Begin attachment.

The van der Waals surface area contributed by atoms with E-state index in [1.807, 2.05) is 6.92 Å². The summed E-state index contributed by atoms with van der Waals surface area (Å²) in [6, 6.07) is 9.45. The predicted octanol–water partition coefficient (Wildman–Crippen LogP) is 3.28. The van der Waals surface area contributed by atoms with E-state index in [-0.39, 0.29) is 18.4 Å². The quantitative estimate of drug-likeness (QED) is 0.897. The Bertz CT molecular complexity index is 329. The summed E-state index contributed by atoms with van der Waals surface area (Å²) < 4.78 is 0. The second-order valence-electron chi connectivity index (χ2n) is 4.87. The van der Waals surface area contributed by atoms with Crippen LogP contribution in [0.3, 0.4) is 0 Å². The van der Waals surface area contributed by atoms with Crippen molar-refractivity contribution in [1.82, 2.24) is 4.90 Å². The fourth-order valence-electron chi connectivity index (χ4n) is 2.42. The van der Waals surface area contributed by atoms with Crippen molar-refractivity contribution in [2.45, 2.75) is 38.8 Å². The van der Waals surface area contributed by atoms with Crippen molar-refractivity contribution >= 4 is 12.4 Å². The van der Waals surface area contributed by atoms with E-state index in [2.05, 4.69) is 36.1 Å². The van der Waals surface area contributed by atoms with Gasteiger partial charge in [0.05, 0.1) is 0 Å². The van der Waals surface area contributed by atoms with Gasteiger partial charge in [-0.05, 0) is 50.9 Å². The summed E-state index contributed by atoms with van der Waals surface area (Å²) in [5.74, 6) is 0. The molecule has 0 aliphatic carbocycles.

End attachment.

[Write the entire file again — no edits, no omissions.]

The van der Waals surface area contributed by atoms with E-state index in [1.807, 2.05) is 6.92 Å². The summed E-state index contributed by atoms with van der Waals surface area (Å²) in [6, 6.07) is 9.45. The predicted octanol–water partition coefficient (Wildman–Crippen LogP) is 3.28. The van der Waals surface area contributed by atoms with E-state index in [-0.39, 0.29) is 18.4 Å². The quantitative estimate of drug-likeness (QED) is 0.897. The Bertz CT molecular complexity index is 329. The summed E-state index contributed by atoms with van der Waals surface area (Å²) < 4.78 is 0. The second-order valence-electron chi connectivity index (χ2n) is 4.87. The van der Waals surface area contributed by atoms with Crippen LogP contribution in [0.3, 0.4) is 0 Å². The van der Waals surface area contributed by atoms with Crippen molar-refractivity contribution in [1.82, 2.24) is 4.90 Å². The fourth-order valence-electron chi connectivity index (χ4n) is 2.42. The van der Waals surface area contributed by atoms with Crippen molar-refractivity contribution in [2.45, 2.75) is 38.8 Å². The van der Waals surface area contributed by atoms with Crippen molar-refractivity contribution >= 4 is 12.4 Å². The van der Waals surface area contributed by atoms with E-state index in [2.05, 4.69) is 36.1 Å². The van der Waals surface area contributed by atoms with Gasteiger partial charge in [0.05, 0.1) is 0 Å². The van der Waals surface area contributed by atoms with Gasteiger partial charge in [-0.05, 0) is 50.9 Å². The summed E-state index contributed by atoms with van der Waals surface area (Å²) in [5.74, 6) is 0. The molecule has 0 aliphatic carbocycles.